Israel and India vs Obama’s regional plans for Afghanistan
Will Israel and India — the first the United States’ closest ally and the second fast becoming one of the closest — emerge as the trickiest adversaries in any attempt by the United States to seek a regional solution to Afghanistan?
The Washington Post reported earlier this week that the incoming administration of President-elect Barack Obama plans to explore a more regional strategy to the war in Afghanistan — including possible talks with Iran.
The idea has been fashionable among foreign policy analysts for a while, as I have discussed in previous posts here and here. The aim would be to capitalise on Shi’ite Iran’s traditional hostility to the hardline brand of Sunni Islam espoused by the Taliban and al Qaeda to seek its help in neighbouring Afghanistan. At the same time India would be encouraged to make peace with Pakistan over Kashmir to end a cause of tension that has underpinned the rise of Islamist militancy in Pakistan and left both countries vying for influence in Afghanistan.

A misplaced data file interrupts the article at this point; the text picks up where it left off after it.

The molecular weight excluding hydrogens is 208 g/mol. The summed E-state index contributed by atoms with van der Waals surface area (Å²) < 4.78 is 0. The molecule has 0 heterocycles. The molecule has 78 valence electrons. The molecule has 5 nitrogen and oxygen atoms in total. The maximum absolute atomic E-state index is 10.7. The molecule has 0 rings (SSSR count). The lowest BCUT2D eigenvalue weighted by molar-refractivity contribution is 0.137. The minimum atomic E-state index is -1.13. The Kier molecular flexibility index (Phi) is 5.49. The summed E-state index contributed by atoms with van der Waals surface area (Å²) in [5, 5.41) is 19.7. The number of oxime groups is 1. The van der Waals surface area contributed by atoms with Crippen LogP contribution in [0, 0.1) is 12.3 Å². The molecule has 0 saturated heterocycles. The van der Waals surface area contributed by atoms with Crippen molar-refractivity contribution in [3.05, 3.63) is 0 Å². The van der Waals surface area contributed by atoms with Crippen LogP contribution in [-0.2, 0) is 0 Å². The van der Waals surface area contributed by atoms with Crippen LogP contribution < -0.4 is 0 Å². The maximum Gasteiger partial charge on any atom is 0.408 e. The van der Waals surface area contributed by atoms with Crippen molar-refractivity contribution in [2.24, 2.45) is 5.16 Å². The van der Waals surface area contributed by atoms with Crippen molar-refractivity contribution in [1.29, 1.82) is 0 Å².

But Israel has already cautioned Obama against talking to Iran, which it said would be a seen as a sign of weakness in efforts to persuade Tehran to curb its nuclear programme. And Obama’s suggestion that the United States should try to help resolve the Kashmir dispute has raised hackles in India, which resents any outside interference in what it sees as a bilateral dispute. That could make the two countries important allies in combating — or at least reshaping — any attempt to remould U.S. strategy.
India and Israel have already built close defence ties, as underlined by this Times of India article. And according to this Asia Times article by former Indian diplomat M K Bhadrakumar, India’s growing relationship with Israel, combined with U.S. pressure, is pushing Delhi to break off what was once a strategic partnership with Tehran. “At the root of it lies unprecedented US-Israeli interference in India’s Iran policy,” he writes.
Are we going to see more signs of Israel and India working together — if necessary to resist rather than support U.S. policy? And in an increasingly multi-polar world, will Obama discover that he needs to watch the United States’ friends as closely as its enemies to drive through his plans for change?